• Edges with the same identifier are considered the same edge and if it has the reverse_cost valid the outgoing edge is ignored
while ( V1 is not empty ) {
delete vertex of V1
the deleted vertex add it to removed_vertices
vertex that leads to removed vertex, inherits the removed vertex
<adjust any conditions that might affect other contraction operation>
}

Linear Contraction

Characteristics:

  • Contraction code: 2
  • V2: vertex with 1 incoming edge and 1 outgoing edge:
  • The outgoing edge must have different identifier of the incoming edge
while ( V2 is not empty ) {
delete vertex of V2
create edge (shortcut)
the deleted vertex add it to removed_vertices
newly created edge, inherits the removed vertex
<adjust any conditions that might affect other contraction operations>
}

Contraction examples

Dead End Contraction

  • For simplicity all the edges in the examples have unit weight.
  • Perform dead end contraction
  • One cycle of contractions.

Input:

G = {E:{1(1, 2)}, V:{1, 2} }

Visually the graph is

Todo:
(Rohith) practice a little graphviz :)
twoNodesoneEdge_a.png
dot_inline_dotgraph_1.png

Initial set up:

removed_vertices={}
V1 = {2}
V2 = {}

Procedure:

V1 = {2} is not empty
V1 = {}
V2 = {}
G = {V:{1}, E:{}}
removed_vertices = {(v, 1):{2}}.
V1 is empty

Results:

G = {V:{1}, E:{}}
removed_vertices = {(v, 1):{2}}
~~~~{.c}
Visually the graph is
@image html ../doc/images/twoNodesoneEdge_b.png
@subsection contraction_examples_linear Linear Contraction
@subsection contraction_examples_linear_dead_end Linear and Dead End Contraction
- For simplicity all the edges in the example have unit weight.
- A weight different than 1 will be expressed explicitly.
Perform linear contraction operation followed by a dead end operation.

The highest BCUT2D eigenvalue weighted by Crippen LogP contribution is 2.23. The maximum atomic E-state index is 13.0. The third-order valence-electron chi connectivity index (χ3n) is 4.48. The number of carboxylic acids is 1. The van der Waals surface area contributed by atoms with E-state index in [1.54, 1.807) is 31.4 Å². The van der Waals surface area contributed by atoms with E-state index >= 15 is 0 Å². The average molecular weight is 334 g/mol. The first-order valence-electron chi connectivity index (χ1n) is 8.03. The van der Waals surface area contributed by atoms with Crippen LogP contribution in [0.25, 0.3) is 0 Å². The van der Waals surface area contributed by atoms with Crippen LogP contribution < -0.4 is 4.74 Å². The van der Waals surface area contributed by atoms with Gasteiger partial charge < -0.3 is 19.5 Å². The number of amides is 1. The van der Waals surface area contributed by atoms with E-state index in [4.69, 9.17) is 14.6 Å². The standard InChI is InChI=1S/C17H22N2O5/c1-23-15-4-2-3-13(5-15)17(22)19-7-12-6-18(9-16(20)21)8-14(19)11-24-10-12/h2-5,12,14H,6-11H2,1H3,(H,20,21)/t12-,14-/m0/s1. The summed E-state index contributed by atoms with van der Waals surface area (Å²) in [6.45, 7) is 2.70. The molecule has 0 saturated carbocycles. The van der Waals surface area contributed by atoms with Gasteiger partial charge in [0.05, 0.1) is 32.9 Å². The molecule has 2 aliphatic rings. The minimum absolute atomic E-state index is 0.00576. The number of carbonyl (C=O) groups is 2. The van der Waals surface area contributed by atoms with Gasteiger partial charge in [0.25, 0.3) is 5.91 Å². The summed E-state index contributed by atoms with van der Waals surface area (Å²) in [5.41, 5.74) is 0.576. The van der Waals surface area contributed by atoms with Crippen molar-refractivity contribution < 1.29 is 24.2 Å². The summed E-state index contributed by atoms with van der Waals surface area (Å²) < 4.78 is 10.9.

1 cycle of contraction.
1. Input: G = {V:{1, 2, 3}, E:{(1, 2), (2, 3)}}
Visually the graph is
@image html ../doc/images/threeNodestwoEdges_a.png
2. initial set up
~~~~{.c}
removed_vertices={}
V1 = {3}
V2 = {2}
  1. Procedure
    V2 = {2} is not empty
    V1 = {3}
    removed_vertices = {(e, -1):{2}}
    V2 = {}
    G = {V:{1, 3}, E:{-1(1,3,c=2)}}
    V2 is empty

Visually the graph is

threeNodestwoEdges_b.png
  1. Since V2 is empty we go on to the next contraction operation
    V1 = {3} is not empty
    V1 = {}
    V2 = {}
    removed_vertices = {(v, 1):{3, 2}}.
    G = {V:{1}, E:{}}
    V1 is empty
  2. Results
    removed_vertices = {(v, 1):{3, 2}}.
    G = {V:{1}, E:{}}

Visually the graph is

threeNodestwoEdges_c.png

Contraction of Sample Data

  • A weight different than 1 will be expressed explicitly. Perform dead end operation follwed with a linear operation. 1 cycle of contraction.
  1. initial set up
    G = { V:{1, 2, 3, 4, 5, 6, 7, 8, 9, 10, 11, 12, 13, 14, 15, 16, 17},
    E:{ 1(1, 2), 2(2,3), 3(3,4), 4(2,5),
    5(3,6), 6(7,8), 7(8,5), 8(5,6),
    9(6,9), 10(5,10), 11(6,11), 12(10,11),